My feelings are, helmets may saves lives, but what really saves lives is defensive riding, plus more cyclists on the road leading to more awareness among drivers that there may be cyclists on the road.


Reader Comments (10)

About the rise in cyclist deaths in 2005: Could it be because gas prices went up very significantly in a matter of a few months at that period? Prices at the beginning of 2005 were around $1.97 and then rose to a little more than $3.00 by September. That may have got more new cyclists on the road.

Another possibility: Lance Armstrong was going for his 7th TDF win that year. That was big news at the time, and it probably got a whole load of people into cycling.

I think that driver hostility and skill (or lack thereof) is mostly constant over time, but more cyclists on the road without the requisite training could be what leads to the greater number of deaths.

It would be interesting to see a plot of cell phone use/texting as a function of accidents in general.

August 10, 2009 | Unregistered CommenterYohann M

Yohann stole my thunder a bit there, but I'm thinking that if you looked at that graph for 1999 (Lance's first win), you can see a spike and while there was a downward trend for a bit, it seemed to spike again 2003 when Lance was riding for his 5th straight victory (and tying a record for wins in the Tour). If my memory serves me right, I believe there was a spike also when Lemond won his Tours. I certanily know that bicycle sales rose accordingly in the States because of those two riders. Trek was not displeased!!

I'd be surprised if we didn't see huge spikes for the past year and upcoming year simply because of rising gas prices, as Yohann stated above. I know in the SF area, bicycle sales seemed to spike a bit based on fuel costs, but also, the repair side of the business seems to have grown also, meaning older bikes are being brought in for tune ups as they are now being riden again.

August 10, 2009 | Unregistered Commenterfreakinutz

Great article, Dave. I think Yohann's points are all good. I would also like to see the rate of cell phone/texting as it relates to these data.

In 2001, texting was opened up for use between competing carriers. It took a couple of years perhaps to catch on as an epidemic (spike up). Then laws slowly are coming onto the books (spike down), and finally drivers realize that the laws are not enforced with any regularity (spike back up).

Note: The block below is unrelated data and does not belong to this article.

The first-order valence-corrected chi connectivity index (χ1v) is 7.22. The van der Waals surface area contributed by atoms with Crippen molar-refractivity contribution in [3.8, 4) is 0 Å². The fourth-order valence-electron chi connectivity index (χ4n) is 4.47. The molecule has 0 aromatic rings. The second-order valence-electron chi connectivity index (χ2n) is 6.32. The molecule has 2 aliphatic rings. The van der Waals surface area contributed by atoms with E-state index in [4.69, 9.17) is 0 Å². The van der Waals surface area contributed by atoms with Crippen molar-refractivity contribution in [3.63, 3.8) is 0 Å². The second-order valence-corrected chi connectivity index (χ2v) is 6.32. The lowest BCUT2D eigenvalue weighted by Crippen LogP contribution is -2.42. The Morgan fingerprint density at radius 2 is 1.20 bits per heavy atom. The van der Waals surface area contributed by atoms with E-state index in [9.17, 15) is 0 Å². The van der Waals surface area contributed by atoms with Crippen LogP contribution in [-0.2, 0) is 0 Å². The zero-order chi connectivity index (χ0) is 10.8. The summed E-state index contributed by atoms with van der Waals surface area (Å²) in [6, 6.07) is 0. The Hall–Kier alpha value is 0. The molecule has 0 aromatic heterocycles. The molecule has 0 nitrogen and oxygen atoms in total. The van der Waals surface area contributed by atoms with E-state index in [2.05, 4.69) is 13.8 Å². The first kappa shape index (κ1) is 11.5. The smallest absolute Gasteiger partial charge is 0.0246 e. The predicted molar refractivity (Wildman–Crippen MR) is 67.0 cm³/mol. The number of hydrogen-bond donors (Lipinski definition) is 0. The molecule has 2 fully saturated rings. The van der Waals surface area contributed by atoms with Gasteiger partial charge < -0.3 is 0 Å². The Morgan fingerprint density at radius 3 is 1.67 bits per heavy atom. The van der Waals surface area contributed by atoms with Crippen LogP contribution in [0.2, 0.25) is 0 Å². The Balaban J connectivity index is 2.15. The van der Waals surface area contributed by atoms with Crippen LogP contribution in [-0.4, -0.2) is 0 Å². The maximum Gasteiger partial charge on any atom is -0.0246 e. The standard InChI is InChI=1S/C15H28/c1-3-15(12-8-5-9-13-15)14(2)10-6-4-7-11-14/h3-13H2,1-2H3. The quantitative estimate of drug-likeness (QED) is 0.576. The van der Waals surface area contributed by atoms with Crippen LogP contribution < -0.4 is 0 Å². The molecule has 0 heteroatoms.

All I know is that four-way stop signs are no longer the places of civil negotiation they once were. I'm sometimes lucky to get even a look from drivers now. Sometimes they look, but it's that vacant stare as if they are looking through me. Those are the drivers with the bluetooth Robocop appendage.

August 10, 2009 | Unregistered CommenterMichael Brown

I also wonder about the rate of pedestrians. Maybe less ped fatalities because there aren't as many peds.

August 10, 2009 | Unregistered CommenterWirehead

Actually, you're asking the wrong question. If you crunch the numbers, you'll see that the increase after 1993 returns the value to more-or-less the long-term trend; both 1993 and 1994 were less than .05 standard deviations off of the predicted trend from a univariate regression. 1992, though, was nearly two standard deviations below the trend. The same is true of 2003 2005 and 2006 were well above (about 1.6 standard deviations) average, but probably aren't so far above average that, as a social scientist, I'd say that it wasn't just random fluctuations. So the real question is why 1992 and 2003 were exceptionally low, not why the increase in 1993 and 2004.

August 10, 2009 | Unregistered CommenterJeff Johnson

I think the general decline is due to people wearing helmets more often when they ride. Cycling is kind of looked upon as an "extreme" sport and what better to symbolize that than by wearing a helmet? Before being seen as an "extreme" sport, people would casually ride their bike without a helmet thinking that nothing could happen to them. It's too innocent of an activity.. until they get creamed by a car. Also, I wonder what the average age of a rider is now compared to 10 years ago? With the decline of newspaper routes and kids wanting to work other jobs, how many less kids ride today? Maybe more adults are riding instead and they may tend to be more responsible. I think there are a lot of factors that we just don't know about.